Skip to comments.Erin Pyle from Normandy..D-Day June 1944
Posted on 06/06/2008 10:15:23 AM PDT by MNJohnnie
Since today is the 64 Anniversary of D-Day, thought I would post Erin Pyle's 3 columns from Normandy. Even across the gap of years, his words are incredibly powerful.
A Pure Miracle
NORMANDY BEACHHEAD, June 12, 1944 - Due to a last-minute alteration in the arrangements, I didnt arrive on the beachhead until the morning after D-day, after our first wave of assault troops had hit the shore.
By the time we got here the beaches had been taken and the fighting had moved a couple of miles inland. All that remained on the beach was some sniping and artillery fire, and the occasional startling blast of a mine geysering brown sand into the air. That plus a gigantic and pitiful litter of wreckage along miles of shoreline.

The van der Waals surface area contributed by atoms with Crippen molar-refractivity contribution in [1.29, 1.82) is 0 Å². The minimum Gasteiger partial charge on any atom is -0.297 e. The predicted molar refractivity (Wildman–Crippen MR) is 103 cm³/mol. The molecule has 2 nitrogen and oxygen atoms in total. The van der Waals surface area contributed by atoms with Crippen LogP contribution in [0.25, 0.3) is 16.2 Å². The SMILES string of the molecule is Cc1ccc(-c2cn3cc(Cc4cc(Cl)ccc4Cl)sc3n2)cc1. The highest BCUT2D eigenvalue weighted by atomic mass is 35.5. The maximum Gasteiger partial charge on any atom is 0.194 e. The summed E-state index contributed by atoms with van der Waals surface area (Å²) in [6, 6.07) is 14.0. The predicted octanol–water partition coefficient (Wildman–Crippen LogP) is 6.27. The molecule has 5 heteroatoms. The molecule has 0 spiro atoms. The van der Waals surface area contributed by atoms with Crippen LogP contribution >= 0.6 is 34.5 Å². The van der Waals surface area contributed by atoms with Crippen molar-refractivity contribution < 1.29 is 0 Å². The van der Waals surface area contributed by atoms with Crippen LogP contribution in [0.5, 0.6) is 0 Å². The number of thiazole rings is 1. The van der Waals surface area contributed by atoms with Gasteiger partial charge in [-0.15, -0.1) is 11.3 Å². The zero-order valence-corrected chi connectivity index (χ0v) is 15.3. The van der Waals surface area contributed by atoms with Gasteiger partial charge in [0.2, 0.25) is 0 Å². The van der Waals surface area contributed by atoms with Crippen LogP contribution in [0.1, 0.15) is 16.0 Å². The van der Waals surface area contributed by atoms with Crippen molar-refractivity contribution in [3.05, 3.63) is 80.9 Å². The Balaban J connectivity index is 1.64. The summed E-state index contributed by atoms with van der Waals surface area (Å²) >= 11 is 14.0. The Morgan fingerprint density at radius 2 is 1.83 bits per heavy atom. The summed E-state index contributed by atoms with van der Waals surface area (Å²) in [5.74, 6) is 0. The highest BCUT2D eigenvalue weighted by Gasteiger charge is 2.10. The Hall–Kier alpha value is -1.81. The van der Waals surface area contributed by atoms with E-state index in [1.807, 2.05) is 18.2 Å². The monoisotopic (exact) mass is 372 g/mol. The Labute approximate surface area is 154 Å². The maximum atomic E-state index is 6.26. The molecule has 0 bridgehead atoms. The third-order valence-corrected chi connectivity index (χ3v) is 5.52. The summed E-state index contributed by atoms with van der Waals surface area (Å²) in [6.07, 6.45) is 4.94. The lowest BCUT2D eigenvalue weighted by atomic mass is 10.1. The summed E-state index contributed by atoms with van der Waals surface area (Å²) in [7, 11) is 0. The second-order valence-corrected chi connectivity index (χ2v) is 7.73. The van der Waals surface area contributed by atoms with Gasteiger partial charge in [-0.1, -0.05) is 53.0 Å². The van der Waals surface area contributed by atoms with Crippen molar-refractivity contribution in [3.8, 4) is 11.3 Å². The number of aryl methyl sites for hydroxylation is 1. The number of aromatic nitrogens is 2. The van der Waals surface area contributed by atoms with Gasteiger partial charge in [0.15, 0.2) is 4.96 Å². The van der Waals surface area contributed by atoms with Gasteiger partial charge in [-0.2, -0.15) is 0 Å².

Submerged tanks and overturned boats and burned trucks and shell-shattered jeeps and sad little personal belongings were strewn all over these bitter sands. That plus the bodies of soldiers lying in rows covered with blankets, the toes of their shoes sticking up in a line as though on drill. And other bodies, uncollected, still sprawling grotesquely in the sand or half hidden by the high grass beyond the beach.
That plus an intense, grim determination of work-weary men to get this chaotic beach organized and get all the vital supplies and the reinforcements moving more rapidly over it from the stacked-up ships standing in droves out to sea.